THIS ARTICLE City schools shine as Wilson bests SOTA in chess finals first appeared in the D & C. Due to server change, some of the pictures are missing
• April 18, 2015
Chess is alive and well in the RCSD.
Coming off stellar regular seasons, Joseph C. Wilson Commencement High School (9 -3) faced off Saturday against the School of the Arts (11-1) in the championship round of the Rochester Area Chess League playoffs in a 13 team, 12 school field. Burnishing their dynastic credentials, the Wildcats subdued the upstart Silver Hawks in a 4 board shutout, capturing their second title in three seasons.
As I have written, the powerhouse team began their dominant run when they first competed as 6th graders at the Wilson Foundation Academy, since then playing and winning at the local, state and national levels. Only now 10th graders, Coach Tom Mueller’s squad figures to add to its unmatched legacy in the long history of city chess, dating back to Joe Accongia’s 1970s dynasties at the old Jefferson High School.
Furthermore, Mueller sees chess making inroads into the larger Wilson consciousness as after school practice sessions draw increasing numbers of non-team members eager to learn the game.
Wilson defeated a SOTA team that played above Coach Walter Lanik’s expectations. Led by two 7th graders, Pahz Cherelin and Franklin Jones, who Lanik describes as an unexpected “gift from heaven,” SOTA handily captured first place in League 2 (defeating cross town rival McQuaid in all three meetings) before falling to Mueller’s more experienced group. SOTA has had a vibrant chess program for well over 15 years and the next five look ever so promising.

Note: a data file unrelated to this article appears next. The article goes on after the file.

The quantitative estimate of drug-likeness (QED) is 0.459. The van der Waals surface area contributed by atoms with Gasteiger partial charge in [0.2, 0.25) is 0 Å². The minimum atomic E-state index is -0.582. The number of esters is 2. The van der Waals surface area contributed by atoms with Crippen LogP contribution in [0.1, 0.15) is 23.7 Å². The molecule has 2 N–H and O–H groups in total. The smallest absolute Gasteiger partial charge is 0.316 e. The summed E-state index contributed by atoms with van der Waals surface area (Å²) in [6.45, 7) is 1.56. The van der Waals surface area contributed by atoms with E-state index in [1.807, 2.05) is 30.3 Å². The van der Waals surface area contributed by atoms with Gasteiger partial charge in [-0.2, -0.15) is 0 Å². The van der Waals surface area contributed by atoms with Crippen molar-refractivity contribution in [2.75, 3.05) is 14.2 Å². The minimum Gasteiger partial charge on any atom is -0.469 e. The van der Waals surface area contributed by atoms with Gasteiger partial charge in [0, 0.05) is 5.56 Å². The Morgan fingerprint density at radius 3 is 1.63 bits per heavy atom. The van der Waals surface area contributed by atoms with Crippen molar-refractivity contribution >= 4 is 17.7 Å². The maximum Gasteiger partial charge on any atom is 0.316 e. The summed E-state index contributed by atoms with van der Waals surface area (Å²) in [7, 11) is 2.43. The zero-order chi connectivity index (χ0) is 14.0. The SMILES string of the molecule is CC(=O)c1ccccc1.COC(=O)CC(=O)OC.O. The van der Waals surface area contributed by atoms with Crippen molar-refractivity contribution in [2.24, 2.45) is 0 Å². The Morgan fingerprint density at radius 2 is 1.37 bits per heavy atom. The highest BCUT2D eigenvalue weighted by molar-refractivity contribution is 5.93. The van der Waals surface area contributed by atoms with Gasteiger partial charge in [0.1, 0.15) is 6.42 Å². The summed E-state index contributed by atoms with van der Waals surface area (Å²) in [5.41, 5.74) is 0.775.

In winning their title, the Wildcats earned a measure of redemption by defeating their arch nemesis Brighton 25 – 15 in a third round victory. Last year, the Barons ended a long Wilson winning streak en route to the championship. This season, the Eastsiders beat the Westsiders 3 out of 4 in the regular season. But when it counted, the Black and Red rose to the occasion.
Sadly, two city schools, East and All City, did not field teams this year despite success in the 2013 – 2014 season. The All City situation is particularly unfortunate.
As I wrote in the post, for several years running the school had a remarkably strong program coached by Aaron Boucher and Glenn Edwards, both of whom gave their all. However, All City has been in a period of transition and change, and this instability may have contributed to the disappearance of the program. Ultimately, the loss of the All City program points to how hard it is for our District to maintain continuity in the face of the many external pressures faced by urban schools.
Hopefully, the East program, which was dormant this year, will reemerge when East is managed by the University of Rochester. I can think of no better use of extracurricular resources than to build and promote chess as an activity available to all.
One note. While I root for city teams, I have divided loyalties as I played for Brighton in the late 70s and early 80s. As seen in the caption for a Democrat & Chronicle article, I, like the Barons this year, tasted defeat.